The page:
James Purdy: Selected Plays

James Purdy: Selected Plays

James Purdy, John Uecker

Language: English

Pages: 209

ISBN: 1566637988

Format: PDF / Kindle (mobi) / ePub

Hailed as a creative genius (TLS) and a singular American visionary (New York Times), James Purdy may be best known for his remarkable novels, but he is also an astonishing playwright who has written nine full-length and twenty short plays. Purdy is one of the few contemporary American writers capable of writing tragedy-Tennessee Williams called him a uniquely gifted man of the theater. This collection presents four riveting and beautifully crafted works: Brice, The Paradise Circus, Where Quentin Goes, and Ruthanna Elder. Each explores a range of emotional and familial tangles, as fathers betray their sons and squander their inheritances, siblings compete for parental affection, and husbands and wives try to salvage meaning from their broken marriages. The plays are written in Purdy's authentic idiom, which Paul Bowles called the closest [we have] to a classical American colloquial.

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best adaptation of a Chekhov work ever done in our language) that our theater, the modern theater, “had to scream to be heard.” At one point Tennessee turned to me and said, “I think I’m in my James Purdy period.” Tennessee carried Children Is All (the New Directions edition with the short stories and two plays) around with him in his manuscript case for four years. It was the only thing in there that wasn’t Tennessee’s own work. He studied both the plays, reading them over and over. And then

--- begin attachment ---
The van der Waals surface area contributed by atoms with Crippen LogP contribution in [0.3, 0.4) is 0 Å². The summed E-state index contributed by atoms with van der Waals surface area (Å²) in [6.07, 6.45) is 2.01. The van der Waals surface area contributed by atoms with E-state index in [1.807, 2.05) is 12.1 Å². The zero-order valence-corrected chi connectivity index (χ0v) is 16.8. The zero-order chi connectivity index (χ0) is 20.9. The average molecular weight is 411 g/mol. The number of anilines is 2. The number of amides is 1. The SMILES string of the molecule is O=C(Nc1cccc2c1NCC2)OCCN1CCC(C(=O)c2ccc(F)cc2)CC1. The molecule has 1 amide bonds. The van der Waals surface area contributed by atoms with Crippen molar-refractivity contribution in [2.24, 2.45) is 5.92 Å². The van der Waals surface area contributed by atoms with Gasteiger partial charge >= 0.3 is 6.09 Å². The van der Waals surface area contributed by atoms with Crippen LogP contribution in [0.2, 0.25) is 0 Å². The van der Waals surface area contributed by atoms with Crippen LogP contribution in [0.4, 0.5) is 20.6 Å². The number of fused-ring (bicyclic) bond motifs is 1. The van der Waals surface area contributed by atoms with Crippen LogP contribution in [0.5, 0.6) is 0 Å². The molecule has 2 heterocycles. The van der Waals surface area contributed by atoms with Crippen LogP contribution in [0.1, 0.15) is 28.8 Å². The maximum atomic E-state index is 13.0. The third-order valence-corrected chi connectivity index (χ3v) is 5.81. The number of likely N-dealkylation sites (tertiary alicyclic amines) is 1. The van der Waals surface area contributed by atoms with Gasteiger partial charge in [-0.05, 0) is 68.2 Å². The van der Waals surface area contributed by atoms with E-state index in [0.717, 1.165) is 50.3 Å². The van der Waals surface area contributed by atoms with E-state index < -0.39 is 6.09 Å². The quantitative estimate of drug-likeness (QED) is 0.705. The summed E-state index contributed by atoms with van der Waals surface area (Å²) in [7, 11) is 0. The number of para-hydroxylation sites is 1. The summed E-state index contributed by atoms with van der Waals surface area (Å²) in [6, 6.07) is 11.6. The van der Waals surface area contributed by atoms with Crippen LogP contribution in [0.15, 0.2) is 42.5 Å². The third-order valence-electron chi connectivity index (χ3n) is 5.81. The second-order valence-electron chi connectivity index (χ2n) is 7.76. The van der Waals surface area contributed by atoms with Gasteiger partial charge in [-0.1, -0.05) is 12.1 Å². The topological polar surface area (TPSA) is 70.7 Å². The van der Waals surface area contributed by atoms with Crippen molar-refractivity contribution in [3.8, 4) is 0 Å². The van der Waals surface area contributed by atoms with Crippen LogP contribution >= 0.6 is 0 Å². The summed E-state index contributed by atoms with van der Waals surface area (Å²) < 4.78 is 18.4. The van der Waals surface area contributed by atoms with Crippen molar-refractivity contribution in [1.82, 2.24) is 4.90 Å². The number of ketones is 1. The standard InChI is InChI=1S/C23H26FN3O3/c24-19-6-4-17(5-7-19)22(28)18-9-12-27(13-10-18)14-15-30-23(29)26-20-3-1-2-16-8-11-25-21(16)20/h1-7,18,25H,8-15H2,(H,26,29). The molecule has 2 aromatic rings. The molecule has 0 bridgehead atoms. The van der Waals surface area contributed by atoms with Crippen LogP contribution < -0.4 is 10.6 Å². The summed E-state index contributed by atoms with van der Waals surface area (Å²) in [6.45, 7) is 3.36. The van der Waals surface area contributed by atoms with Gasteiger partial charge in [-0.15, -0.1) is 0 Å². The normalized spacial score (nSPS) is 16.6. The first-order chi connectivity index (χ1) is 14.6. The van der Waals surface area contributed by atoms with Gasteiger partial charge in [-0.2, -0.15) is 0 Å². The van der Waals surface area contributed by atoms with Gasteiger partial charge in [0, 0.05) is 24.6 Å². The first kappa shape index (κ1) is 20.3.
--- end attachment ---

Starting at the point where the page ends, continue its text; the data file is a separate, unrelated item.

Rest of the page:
You will probably lose and besides pay a lot of money to lawyers. (WILLIAM, again ahsentminded as if he was not listening and with his eye on the bottle of liquor) Do you want my advice, Will, since I have knowed you for so long a time, as you say, since you was a boy. WILLIAM: (bitter) Yes, advice is what I need. SIMEON: Then don’t contest her suit. WILLIAM: (getting riled) And let the whole world believe her charges are true! SIMEON: Why care about the world, Will, since Della has already

WILLIAM: I’m not amazed. I feel I’m dreaming. I’ve often in fact dreamed, Lila, you paid me a visit. When you came in just now I felt . . . LILA: The dream had come true. May I sit down for a moment. Then I’ll be gone. WILLIAM: A moment! Then I’ll be sure I dreamed it all. LILA: (seeing the bottle) Will, don’t tell me you are drinking. I don’t think anybody in town has been spared your lectures against whiskey. WILLIAM: I daresay. This happens to be a gift of old Simeon. Yes, I taste it now

holding his straw hat in his hand.) WILLIAM: Mother! (in a kind of prayerful way) Mother! You’re always at work. Don’t your busy fingers ever stop. (He moves over to MELISSA and kisses her, takes up her hand and kisses it.) MELISSA: (moved) William. You will always be my boy, Will. Sit down. Take that comfortable chair over there. WILLIAM: (turning to HARRIET) Evening, Miss Harriet. HARRIET: Good evening, William. . . . Supposin’ I leave now, Melissa. MELISSA: William and I are not going to

Oh, Ruthanna, why do we have to wait . . . for a ceremony. (He kisses her hair deliriously. They are quiet then.) She’s fallen asleep, I do believe. Asleep—she’s more lovely than ever. Oh, why do we have to wait. What’s a ceremony when we’ve been betrothed for so long, when we are already yes as the church says one flesh. Oh my darling. How I adore you. I could rise up and fly, fly with you in my arms. RUTHANNA: (in her sleep) Oh Judd, Judd. You are as beautiful as a young girl. JESS:

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